Cyanobacteria are widely distributed in marine, freshwater and terrestrial habitats. Some cyanobacterial genera can convert di-nitrogen gas (N2) to bioavailable ammonium, i.e. perform nitrogen (N) fixation, and are therefore of profound significance for N cycling. N fixation by summer blooms of cyanobacteria is one of the largest sources of new N for the Baltic Sea. This thesis investigated N fixation by cyanobacteria in the Baltic Sea and explored the fate of fixed N at different spatial and temporal scales. In Paper I, we measured cell-specific N fixation by Aphanizomenon sp. at 10 ºC, early in the season. Fixation rates were high and comparable to those in late summer, indicating that Aphanizomenon sp. is an important contributor to N fixation already in its early growth season. In Paper II, we studied fixation and release of N by Aphanizomenon sp. and found that about half of the fixed N was rapidly released and transferred to other species, including autotrophic and heterotrophic bacteria, diatoms and copepods. In Paper III, we followed the development of a cyanobacterial bloom and related changes in dissolved and particulate N pools in the upper mixed surface layer. The bloom-associated total N (TN) increase was mainly due to higher particulate organic N (PON) concentrations, but also to increases in dissolved organic nitrogen (DON). About half the PON-increase could be explained by the sum of N-fixing cyanobacteria, other phytoplankton (>2µm) and zooplankton, indicating that production was stimulated by the N fixation. In Paper IV, we used a growth model based on measured photosynthesis–irradiance relationships to explore the production potential of Aphanizomenon sp. The model included data on irradiance, biomass, temperature and light attenuation (1999–2013). Until the bloom peak, the modelled production matched the measured biomass, indicating low production losses. Over the whole season, the modelled production could explain a substantial part of the summer TN increase, assuming that plausible losses (such as grazing or cell lysis) are retained within the upper mixed layer. Complementing the other data, we also investigated the nutrient content (Paper I) and varying cell width (Paper IV) of Aphanizomenon sp. By a combination of approaches, this thesis has contributed new information on cyanobacterial N fixation rates, the transfer of fixed N to other organisms in the food web and shown the potential for fixed N to stimulate summer primary and secondary production in the Baltic Sea.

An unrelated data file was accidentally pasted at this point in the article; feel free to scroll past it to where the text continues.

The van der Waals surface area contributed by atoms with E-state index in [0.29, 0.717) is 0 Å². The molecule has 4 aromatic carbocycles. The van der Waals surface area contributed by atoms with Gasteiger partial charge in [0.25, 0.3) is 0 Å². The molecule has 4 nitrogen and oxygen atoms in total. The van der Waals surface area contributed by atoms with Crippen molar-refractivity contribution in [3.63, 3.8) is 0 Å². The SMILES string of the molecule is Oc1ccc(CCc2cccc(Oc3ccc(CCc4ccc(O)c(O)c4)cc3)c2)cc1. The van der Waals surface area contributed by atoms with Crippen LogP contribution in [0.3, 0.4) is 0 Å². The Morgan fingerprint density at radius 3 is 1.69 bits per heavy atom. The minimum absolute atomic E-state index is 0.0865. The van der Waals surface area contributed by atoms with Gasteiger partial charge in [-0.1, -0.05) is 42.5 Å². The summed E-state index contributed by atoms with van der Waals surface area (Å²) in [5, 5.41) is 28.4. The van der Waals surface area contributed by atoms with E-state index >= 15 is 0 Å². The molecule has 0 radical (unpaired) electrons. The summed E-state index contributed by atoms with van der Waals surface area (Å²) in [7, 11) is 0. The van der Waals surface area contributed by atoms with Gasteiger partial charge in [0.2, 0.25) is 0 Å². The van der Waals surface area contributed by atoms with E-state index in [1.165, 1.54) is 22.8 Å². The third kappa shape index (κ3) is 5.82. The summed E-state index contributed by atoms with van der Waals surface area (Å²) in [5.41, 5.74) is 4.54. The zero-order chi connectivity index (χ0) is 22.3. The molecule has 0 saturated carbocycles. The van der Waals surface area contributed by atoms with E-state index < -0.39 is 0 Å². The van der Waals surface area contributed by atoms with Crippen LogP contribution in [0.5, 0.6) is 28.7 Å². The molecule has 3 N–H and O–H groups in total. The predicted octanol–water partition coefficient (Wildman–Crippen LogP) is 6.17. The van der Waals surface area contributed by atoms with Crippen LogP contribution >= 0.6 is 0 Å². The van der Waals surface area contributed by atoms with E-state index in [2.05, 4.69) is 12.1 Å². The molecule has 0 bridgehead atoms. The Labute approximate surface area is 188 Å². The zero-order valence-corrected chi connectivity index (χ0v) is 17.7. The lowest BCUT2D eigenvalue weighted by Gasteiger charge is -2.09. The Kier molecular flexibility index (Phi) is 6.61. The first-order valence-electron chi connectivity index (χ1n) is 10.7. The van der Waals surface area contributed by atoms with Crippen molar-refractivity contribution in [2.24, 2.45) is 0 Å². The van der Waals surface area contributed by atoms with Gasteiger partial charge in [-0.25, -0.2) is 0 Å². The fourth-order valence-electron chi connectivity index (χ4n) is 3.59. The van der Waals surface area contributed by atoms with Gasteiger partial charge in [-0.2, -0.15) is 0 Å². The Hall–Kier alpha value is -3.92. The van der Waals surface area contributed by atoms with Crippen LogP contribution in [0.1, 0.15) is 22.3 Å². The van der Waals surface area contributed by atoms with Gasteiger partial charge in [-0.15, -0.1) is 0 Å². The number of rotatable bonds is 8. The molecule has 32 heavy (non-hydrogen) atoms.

Place, publisher, year, edition, pages